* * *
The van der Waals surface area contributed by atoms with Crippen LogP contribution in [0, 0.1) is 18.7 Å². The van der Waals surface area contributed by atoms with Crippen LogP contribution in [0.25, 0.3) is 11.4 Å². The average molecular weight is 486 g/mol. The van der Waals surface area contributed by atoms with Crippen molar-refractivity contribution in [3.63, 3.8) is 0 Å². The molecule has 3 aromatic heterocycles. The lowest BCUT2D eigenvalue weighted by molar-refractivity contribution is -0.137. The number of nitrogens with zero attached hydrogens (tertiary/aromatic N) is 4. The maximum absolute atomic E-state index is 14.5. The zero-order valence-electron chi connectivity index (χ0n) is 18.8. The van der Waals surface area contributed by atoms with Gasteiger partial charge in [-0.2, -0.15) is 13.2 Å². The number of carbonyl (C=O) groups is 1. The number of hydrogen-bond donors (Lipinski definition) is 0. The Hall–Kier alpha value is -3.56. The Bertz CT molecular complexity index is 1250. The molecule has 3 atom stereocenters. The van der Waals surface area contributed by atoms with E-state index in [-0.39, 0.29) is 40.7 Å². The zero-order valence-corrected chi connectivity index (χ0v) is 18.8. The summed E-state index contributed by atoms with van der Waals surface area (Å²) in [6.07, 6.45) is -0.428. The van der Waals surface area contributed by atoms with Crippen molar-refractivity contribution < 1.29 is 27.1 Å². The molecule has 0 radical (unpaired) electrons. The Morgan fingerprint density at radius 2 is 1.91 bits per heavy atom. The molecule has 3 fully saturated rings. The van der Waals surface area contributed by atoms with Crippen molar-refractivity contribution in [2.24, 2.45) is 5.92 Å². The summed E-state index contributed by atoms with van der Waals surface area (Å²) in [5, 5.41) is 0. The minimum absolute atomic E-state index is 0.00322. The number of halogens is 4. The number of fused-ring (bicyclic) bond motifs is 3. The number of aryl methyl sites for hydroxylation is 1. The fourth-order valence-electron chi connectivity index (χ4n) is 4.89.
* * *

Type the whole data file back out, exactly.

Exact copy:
The van der Waals surface area contributed by atoms with Crippen LogP contribution in [0, 0.1) is 18.7 Å². The van der Waals surface area contributed by atoms with Crippen LogP contribution in [0.25, 0.3) is 11.4 Å². The average molecular weight is 486 g/mol. The van der Waals surface area contributed by atoms with Crippen molar-refractivity contribution in [3.63, 3.8) is 0 Å². The molecule has 3 aromatic heterocycles. The lowest BCUT2D eigenvalue weighted by molar-refractivity contribution is -0.137. The number of nitrogens with zero attached hydrogens (tertiary/aromatic N) is 4. The maximum absolute atomic E-state index is 14.5. The zero-order valence-electron chi connectivity index (χ0n) is 18.8. The van der Waals surface area contributed by atoms with Gasteiger partial charge in [-0.2, -0.15) is 13.2 Å². The number of carbonyl (C=O) groups is 1. The number of hydrogen-bond donors (Lipinski definition) is 0. The Hall–Kier alpha value is -3.56. The Bertz CT molecular complexity index is 1250. The molecule has 3 atom stereocenters. The van der Waals surface area contributed by atoms with E-state index in [-0.39, 0.29) is 40.7 Å². The zero-order valence-corrected chi connectivity index (χ0v) is 18.8. The summed E-state index contributed by atoms with van der Waals surface area (Å²) in [6.07, 6.45) is -0.428. The van der Waals surface area contributed by atoms with Crippen molar-refractivity contribution < 1.29 is 27.1 Å². The molecule has 0 radical (unpaired) electrons. The Morgan fingerprint density at radius 2 is 1.91 bits per heavy atom. The molecule has 3 fully saturated rings. The van der Waals surface area contributed by atoms with Crippen molar-refractivity contribution in [2.24, 2.45) is 5.92 Å². The summed E-state index contributed by atoms with van der Waals surface area (Å²) in [5, 5.41) is 0. The minimum absolute atomic E-state index is 0.00322. The number of halogens is 4. The number of fused-ring (bicyclic) bond motifs is 3. The number of aryl methyl sites for hydroxylation is 1. The fourth-order valence-electron chi connectivity index (χ4n) is 4.89.